| 
  • If you are citizen of an European Union member nation, you may not use this service unless you are at least 16 years old.

  • Stop wasting time looking for files and revisions. Connect your Gmail, DriveDropbox, and Slack accounts and in less than 2 minutes, Dokkio will automatically organize all your file attachments. Learn more and claim your free account.

View
 

Net_Startups

Page history last edited by Daniel Plaisted 9 years, 3 months ago Saved with comment

Below are some raw notes from the discussion in this session.

 

Main conversation topic: Why isn’t .NET used more in startups?

 

Ruby is used a lot instead

Ease of deployment- AppHarbor mostly solves this

Lots and lots of community support for Ruby/Sinatra

Much quicker startup for development of a project in Ruby (if you know it)

Open source projects can be updated lightning-fast (git, pull requests, project owners have high availability).  Example of chatting with project owner on IRC, getting 3 updates to the project in an hour

Ruby development seen as more efficient

 

IronRuby doesn’t have a large enough community, dropped by Microsoft, so there’s not a whole lot of confidence in it.

JRuby is similar to IronRuby for Java, but is actually used.  Lets you write code in Java or Ruby, whichever is easier, and interoperate.

Feeling that IronRuby could have/would have been a nice option if Microsoft had supported it well.

 

A lot of popular Rails frameworks/libraries (Rails, Sinatra, etc) are written by commercial companies but open sourced.  This doesn’t seem to happen on .NET as much.  .NET target audience is more large corporations, which are not generally as open source friendly.  It can be possible to convince management to be more open source friendly, but is a lot of work.

 

Other options for startups are Python, PHP

 

In Bay Area, virtually all startups are Ruby or Python, very hard to hire people to work on .NET.

 

Various advantages to Ruby

  • More efficient development
  • Better Community
  • Can’t fix problems in ASP.NET MVC yourself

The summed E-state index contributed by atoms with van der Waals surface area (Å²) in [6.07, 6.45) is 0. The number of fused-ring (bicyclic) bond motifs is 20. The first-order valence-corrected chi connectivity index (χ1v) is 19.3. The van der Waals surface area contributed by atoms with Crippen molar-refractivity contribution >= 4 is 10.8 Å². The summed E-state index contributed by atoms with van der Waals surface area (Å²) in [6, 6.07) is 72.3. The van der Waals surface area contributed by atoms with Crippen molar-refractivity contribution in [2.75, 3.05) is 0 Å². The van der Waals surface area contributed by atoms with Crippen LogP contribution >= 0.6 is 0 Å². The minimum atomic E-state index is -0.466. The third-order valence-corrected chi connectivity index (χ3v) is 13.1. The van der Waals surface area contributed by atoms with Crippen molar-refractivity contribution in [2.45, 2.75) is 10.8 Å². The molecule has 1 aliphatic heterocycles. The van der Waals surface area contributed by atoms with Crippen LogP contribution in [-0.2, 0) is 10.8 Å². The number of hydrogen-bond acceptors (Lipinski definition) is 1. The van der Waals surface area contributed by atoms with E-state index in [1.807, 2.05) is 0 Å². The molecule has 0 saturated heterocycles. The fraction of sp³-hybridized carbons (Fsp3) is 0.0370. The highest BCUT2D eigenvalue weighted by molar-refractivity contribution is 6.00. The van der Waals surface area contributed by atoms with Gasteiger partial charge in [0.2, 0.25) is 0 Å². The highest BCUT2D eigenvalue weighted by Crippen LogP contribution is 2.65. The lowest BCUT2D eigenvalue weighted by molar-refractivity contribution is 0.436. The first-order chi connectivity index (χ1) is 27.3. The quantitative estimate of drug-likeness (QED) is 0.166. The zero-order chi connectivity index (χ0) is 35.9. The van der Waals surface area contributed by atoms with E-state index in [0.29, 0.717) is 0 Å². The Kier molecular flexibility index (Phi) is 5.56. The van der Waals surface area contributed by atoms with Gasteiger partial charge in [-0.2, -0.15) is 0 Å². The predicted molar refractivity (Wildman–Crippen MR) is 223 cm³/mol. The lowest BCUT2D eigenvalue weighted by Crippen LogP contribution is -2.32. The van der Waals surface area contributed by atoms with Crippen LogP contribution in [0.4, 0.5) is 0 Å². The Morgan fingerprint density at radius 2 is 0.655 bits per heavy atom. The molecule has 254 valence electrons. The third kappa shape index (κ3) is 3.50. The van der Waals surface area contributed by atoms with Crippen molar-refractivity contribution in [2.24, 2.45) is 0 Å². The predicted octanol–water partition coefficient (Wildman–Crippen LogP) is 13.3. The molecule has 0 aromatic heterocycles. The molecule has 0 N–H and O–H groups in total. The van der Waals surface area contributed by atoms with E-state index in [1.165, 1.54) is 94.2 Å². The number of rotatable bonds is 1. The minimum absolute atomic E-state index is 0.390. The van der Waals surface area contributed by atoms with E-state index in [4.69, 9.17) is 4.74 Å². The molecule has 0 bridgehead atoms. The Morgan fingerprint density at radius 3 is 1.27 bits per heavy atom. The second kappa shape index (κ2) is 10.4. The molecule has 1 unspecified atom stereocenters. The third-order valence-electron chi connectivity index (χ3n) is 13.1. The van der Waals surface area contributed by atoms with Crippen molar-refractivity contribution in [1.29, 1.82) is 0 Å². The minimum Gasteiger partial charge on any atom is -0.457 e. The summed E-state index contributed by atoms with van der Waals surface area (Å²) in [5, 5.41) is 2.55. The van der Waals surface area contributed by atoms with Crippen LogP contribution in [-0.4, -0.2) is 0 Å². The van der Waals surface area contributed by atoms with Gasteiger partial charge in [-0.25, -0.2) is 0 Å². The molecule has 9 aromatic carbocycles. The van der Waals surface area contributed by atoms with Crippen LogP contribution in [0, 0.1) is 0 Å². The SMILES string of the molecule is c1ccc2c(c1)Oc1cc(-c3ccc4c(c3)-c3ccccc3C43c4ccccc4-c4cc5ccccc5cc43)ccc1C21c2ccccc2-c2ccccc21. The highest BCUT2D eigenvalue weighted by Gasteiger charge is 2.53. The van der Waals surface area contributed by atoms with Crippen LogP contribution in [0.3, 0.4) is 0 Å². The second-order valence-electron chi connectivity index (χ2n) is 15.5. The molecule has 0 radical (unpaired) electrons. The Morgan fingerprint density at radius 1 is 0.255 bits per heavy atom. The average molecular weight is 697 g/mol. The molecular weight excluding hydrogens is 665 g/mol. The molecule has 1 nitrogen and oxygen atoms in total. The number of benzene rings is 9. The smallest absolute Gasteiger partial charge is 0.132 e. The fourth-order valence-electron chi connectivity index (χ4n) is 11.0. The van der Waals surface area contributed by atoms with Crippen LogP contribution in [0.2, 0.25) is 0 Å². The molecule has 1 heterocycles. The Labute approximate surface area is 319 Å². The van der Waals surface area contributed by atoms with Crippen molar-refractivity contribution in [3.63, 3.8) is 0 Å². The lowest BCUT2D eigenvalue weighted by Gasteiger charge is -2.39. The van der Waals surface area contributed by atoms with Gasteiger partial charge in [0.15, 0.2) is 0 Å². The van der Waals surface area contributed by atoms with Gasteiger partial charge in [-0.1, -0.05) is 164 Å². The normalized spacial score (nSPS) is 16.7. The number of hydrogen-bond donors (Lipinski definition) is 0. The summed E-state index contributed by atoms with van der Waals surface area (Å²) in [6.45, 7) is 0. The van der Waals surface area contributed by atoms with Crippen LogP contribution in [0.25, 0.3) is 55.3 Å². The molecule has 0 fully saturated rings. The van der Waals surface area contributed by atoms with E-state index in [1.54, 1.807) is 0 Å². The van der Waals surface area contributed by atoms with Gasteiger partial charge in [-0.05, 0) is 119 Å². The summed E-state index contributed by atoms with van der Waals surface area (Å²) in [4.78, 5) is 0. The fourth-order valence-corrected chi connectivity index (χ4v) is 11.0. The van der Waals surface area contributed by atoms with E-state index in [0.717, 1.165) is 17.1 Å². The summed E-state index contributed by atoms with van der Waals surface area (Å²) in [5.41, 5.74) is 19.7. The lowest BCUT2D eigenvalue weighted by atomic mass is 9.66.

• Feels like you’re not a full partner
    • “We know how to develop the framework ourselves, we don’t need you”

 

Discussion of open source work as part of resume.  Companies represented at ALT.NET definitely look for open source work, online presence.

Laughter at example of “I want to take my career to the next level.  What certifications do you recommend?” versus “What open source projects should I contribute to?”

Discussion of developer social (“drinking”) community.  In SF, most devs know each other, go out drinking together, etc.  Silo vs communal culture.

 

How can the ALT.NET community grow?  How do people find out about it?

Is ALT.NET somewhat self-loathing?  There’s no ALT.Ruby (actually, enterprise ruby is the ALT.Ruby).  Is dissatisfaction with .NET, lack of pride in .NET the reason ALT.Net isn’t “advertised” too much, and doesn’t grow as much?

Startup community in Chicago is not very technical, most technical work is outsourced.  GroupOn sucks up all technical talent there.

.NET community seems fractured, seems like they “hate each other”.  .NET startup meetups would help bring the community together, share knowledge.

 

Lots of things you can’t do without Microsoft helping you.  Does Microsoft help startups?  They want to, but they don’t know how.  BizSpark is good for 2 years, but then you’re screwed.  AppHarbor solves the startup cost issue pretty well.

SQL Server is expensive, MS is very monolithic – hard to use something else.  Entity framework is all there is…

 

Comments (0)

You don't have permission to comment on this page.